Front of house in Rotorua

Strengthening our service culture

We want people to feel welcome and have a positive experience every time they come to us for help. We’ve been working with our clients, staff and community groups to hear what’s important to them, and we’re making some changes to how we do things. You’ll start to see some new things now and other things as we develop them.

A warmer welcome in our service centres

Our service starts at our front door

Our guards are doing things differently to help make people feel more welcome when they arrive.

They’re not asking everyone for ID or checking people’s names off a list (which has happened in the past).

They welcome people as they come to the door. All of our security arrangements are the same – things are just being done in a more friendly and respectful way.

Welcome messages

We have welcome messaging in 11 different languages on our TV screens, celebrating the beautiful diversity in our communities. Our MSD people have also recorded video welcome greetings in the range of different languages they speak.

A new ‘Front-of-House’ pilot in four service centres

We want to create a warm and welcoming environment in our service centres and make it easy for people to get the services and information they’re looking for.

We’re trying out a new layout and approach in four service centres (New Plymouth, Rotorua, Flaxmere and Willis Street in Wellington).

We’re looking at a range of things – including how to use the space for different purposes, signs to help people find their way around, and different furniture options to suit lots of people. It’s also looking at some little things we can do to help make our offices more family friendly, like having water coolers and activities for the kids.

We’re taking time to test things, to learn what works best for people. Then we’ll look at how things might need to be adapted before we implement the changes across other sites.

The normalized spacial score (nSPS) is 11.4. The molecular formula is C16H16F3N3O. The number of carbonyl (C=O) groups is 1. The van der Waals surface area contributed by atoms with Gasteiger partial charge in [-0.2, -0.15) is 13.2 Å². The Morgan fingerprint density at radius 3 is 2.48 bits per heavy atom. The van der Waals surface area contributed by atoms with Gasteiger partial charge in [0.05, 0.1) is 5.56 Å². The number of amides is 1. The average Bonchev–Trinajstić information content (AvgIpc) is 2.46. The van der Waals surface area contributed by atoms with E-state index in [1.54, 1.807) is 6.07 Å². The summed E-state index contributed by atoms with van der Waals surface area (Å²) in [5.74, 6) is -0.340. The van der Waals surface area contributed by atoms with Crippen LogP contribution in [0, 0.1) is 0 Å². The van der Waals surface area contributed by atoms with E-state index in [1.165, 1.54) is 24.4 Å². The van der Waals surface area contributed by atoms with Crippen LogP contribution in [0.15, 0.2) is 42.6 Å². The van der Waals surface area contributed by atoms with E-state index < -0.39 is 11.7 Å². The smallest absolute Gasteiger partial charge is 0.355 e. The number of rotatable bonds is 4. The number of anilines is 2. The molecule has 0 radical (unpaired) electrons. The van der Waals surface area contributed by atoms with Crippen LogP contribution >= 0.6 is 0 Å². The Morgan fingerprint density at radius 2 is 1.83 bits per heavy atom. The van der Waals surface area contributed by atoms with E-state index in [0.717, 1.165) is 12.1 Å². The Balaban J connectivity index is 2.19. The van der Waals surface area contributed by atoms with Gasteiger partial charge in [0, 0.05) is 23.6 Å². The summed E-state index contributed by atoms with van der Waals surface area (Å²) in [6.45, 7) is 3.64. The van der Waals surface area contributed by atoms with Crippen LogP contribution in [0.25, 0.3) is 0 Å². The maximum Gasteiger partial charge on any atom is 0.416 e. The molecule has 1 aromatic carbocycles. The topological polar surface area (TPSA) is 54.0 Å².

Displaying our commitment to clients

See our commitment

We want people to see we‘re committed to consistently providing a great service.

We’ve worked with clients to rewrite our client charter. Our new client commitments describe how our clients want to be treated, written in their words.

It’s about feeling heard, feeling respected and getting all the help they can for their situation.

The commitments are on display in all our offices, in every community.

Making it easier to access information and services

Check what you might get on the eligibility guide

New online eligibility guide

We’ve been looking at ways we can make it easier for people to find out about the different ways we can help.

We know people often don’t know what to ask for, or feel nervous or embarrassed to ask.

We’ve developed a new online eligibility guide to make it easier for people to check for themselves what help they might be able to get from us.

The guide can give people an estimate on how much money they could get.

Anyone can access the guide from any mobile device or the web, including kiosks in our service centres.

New and improved Work and Income website

We’ve revamped our website to make it easier to get the information you need. The most popular topics are now up-front-and-centre on the homepage.

We’re using more photos and sharing more stories about the work we’re doing with a lot of different people to help create a warmer, friendlier space and reinforce the important part we play in our communities.

Improving our online services

We have simplified our online application form, removing questions, changing questions to make them clearer, adding ‘help’ text to explain information and improving the flow of the form to work better for people.

Making our letters better

We have a Better Letters project underway to make the letters we send to clients better. We’re making them warmer, clearer, and more tailored to the situation people are in.

One example is our ‘Hardship Summary letter’ we’ve completely re-worked. This letter was a priority because it’s sent to some of our most vulnerable people who need urgent help to pay for things like food and power. It’s one of our main letters we send around 700,000 times a year. The new letter is shorter, clearer and friendlier.

Rewriting our ‘obligations’

Sometimes people struggle to understand the things they need to do to make sure they don’t miss out on financial support or end up having to pay back money. We're have rewriting the “obligations” people sign when they receive support, to make it easier for people to understand what they need to do. We’re testing these with clients and staff, and looking to translate them into 11 different languages, so it’s available to more people.

Front of house in Rotorua
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